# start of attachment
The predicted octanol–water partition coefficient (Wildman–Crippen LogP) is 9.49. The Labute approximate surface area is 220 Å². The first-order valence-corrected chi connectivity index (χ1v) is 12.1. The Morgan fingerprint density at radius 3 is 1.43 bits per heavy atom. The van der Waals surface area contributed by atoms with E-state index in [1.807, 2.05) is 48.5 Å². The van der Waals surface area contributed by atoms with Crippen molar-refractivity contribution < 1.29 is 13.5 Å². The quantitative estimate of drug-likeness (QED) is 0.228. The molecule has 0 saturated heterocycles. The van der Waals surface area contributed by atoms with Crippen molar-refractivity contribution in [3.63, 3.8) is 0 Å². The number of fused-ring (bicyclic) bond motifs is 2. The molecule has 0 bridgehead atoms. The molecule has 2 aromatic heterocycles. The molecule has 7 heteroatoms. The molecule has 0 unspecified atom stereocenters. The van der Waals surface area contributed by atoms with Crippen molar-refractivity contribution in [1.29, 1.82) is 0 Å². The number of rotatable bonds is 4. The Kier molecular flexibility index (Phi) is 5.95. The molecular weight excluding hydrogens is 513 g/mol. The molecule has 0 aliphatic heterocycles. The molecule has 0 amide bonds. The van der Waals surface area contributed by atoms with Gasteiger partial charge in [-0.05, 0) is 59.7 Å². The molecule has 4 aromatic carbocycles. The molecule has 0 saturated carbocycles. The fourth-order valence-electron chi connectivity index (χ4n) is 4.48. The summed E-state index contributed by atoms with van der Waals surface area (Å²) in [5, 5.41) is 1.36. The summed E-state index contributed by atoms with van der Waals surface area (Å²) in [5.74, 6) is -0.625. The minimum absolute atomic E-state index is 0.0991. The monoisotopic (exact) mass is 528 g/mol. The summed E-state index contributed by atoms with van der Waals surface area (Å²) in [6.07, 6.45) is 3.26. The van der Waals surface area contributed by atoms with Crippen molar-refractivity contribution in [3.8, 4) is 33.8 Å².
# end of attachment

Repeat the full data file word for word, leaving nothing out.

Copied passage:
The predicted octanol–water partition coefficient (Wildman–Crippen LogP) is 9.49. The Labute approximate surface area is 220 Å². The first-order valence-corrected chi connectivity index (χ1v) is 12.1. The Morgan fingerprint density at radius 3 is 1.43 bits per heavy atom. The van der Waals surface area contributed by atoms with E-state index in [1.807, 2.05) is 48.5 Å². The van der Waals surface area contributed by atoms with Crippen molar-refractivity contribution < 1.29 is 13.5 Å². The quantitative estimate of drug-likeness (QED) is 0.228. The molecule has 0 saturated heterocycles. The van der Waals surface area contributed by atoms with Crippen molar-refractivity contribution in [3.63, 3.8) is 0 Å². The number of fused-ring (bicyclic) bond motifs is 2. The molecule has 0 bridgehead atoms. The molecule has 2 aromatic heterocycles. The molecule has 7 heteroatoms. The molecule has 0 unspecified atom stereocenters. The van der Waals surface area contributed by atoms with Crippen molar-refractivity contribution in [1.29, 1.82) is 0 Å². The number of rotatable bonds is 4. The Kier molecular flexibility index (Phi) is 5.95. The molecular weight excluding hydrogens is 513 g/mol. The molecule has 0 aliphatic heterocycles. The molecule has 0 amide bonds. The van der Waals surface area contributed by atoms with Gasteiger partial charge in [-0.05, 0) is 59.7 Å². The molecule has 4 aromatic carbocycles. The molecule has 0 saturated carbocycles. The fourth-order valence-electron chi connectivity index (χ4n) is 4.48. The summed E-state index contributed by atoms with van der Waals surface area (Å²) in [5, 5.41) is 1.36. The summed E-state index contributed by atoms with van der Waals surface area (Å²) in [5.74, 6) is -0.625. The minimum absolute atomic E-state index is 0.0991. The monoisotopic (exact) mass is 528 g/mol. The summed E-state index contributed by atoms with van der Waals surface area (Å²) in [6.07, 6.45) is 3.26. The van der Waals surface area contributed by atoms with Crippen molar-refractivity contribution in [3.8, 4) is 33.8 Å².